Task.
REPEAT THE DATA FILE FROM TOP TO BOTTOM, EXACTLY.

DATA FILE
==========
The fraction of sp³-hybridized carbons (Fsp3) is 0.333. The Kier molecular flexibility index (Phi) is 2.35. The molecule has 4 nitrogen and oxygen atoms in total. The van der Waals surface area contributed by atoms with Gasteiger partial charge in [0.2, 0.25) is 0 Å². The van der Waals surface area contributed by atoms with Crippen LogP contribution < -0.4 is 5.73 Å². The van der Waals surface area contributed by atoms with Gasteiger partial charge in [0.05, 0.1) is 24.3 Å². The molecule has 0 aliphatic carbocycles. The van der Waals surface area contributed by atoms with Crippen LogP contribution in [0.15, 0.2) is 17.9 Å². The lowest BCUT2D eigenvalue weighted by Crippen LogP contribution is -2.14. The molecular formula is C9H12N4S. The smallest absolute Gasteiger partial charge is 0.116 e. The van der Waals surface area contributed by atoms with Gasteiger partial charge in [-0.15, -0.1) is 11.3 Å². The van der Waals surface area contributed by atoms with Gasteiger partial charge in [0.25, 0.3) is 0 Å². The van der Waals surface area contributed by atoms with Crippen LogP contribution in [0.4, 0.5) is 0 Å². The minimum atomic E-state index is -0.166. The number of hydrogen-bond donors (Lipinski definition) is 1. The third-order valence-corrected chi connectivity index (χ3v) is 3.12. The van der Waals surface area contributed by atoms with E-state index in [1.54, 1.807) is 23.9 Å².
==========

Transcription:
The fraction of sp³-hybridized carbons (Fsp3) is 0.333. The Kier molecular flexibility index (Phi) is 2.35. The molecule has 4 nitrogen and oxygen atoms in total. The van der Waals surface area contributed by atoms with Gasteiger partial charge in [0.2, 0.25) is 0 Å². The van der Waals surface area contributed by atoms with Crippen LogP contribution < -0.4 is 5.73 Å². The van der Waals surface area contributed by atoms with Gasteiger partial charge in [0.05, 0.1) is 24.3 Å². The molecule has 0 aliphatic carbocycles. The van der Waals surface area contributed by atoms with Crippen LogP contribution in [0.15, 0.2) is 17.9 Å². The lowest BCUT2D eigenvalue weighted by Crippen LogP contribution is -2.14. The molecular formula is C9H12N4S. The smallest absolute Gasteiger partial charge is 0.116 e. The van der Waals surface area contributed by atoms with Gasteiger partial charge in [-0.15, -0.1) is 11.3 Å². The van der Waals surface area contributed by atoms with Gasteiger partial charge in [0.25, 0.3) is 0 Å². The van der Waals surface area contributed by atoms with Crippen LogP contribution in [0.4, 0.5) is 0 Å². The minimum atomic E-state index is -0.166. The number of hydrogen-bond donors (Lipinski definition) is 1. The third-order valence-corrected chi connectivity index (χ3v) is 3.12. The van der Waals surface area contributed by atoms with E-state index in [1.54, 1.807) is 23.9 Å².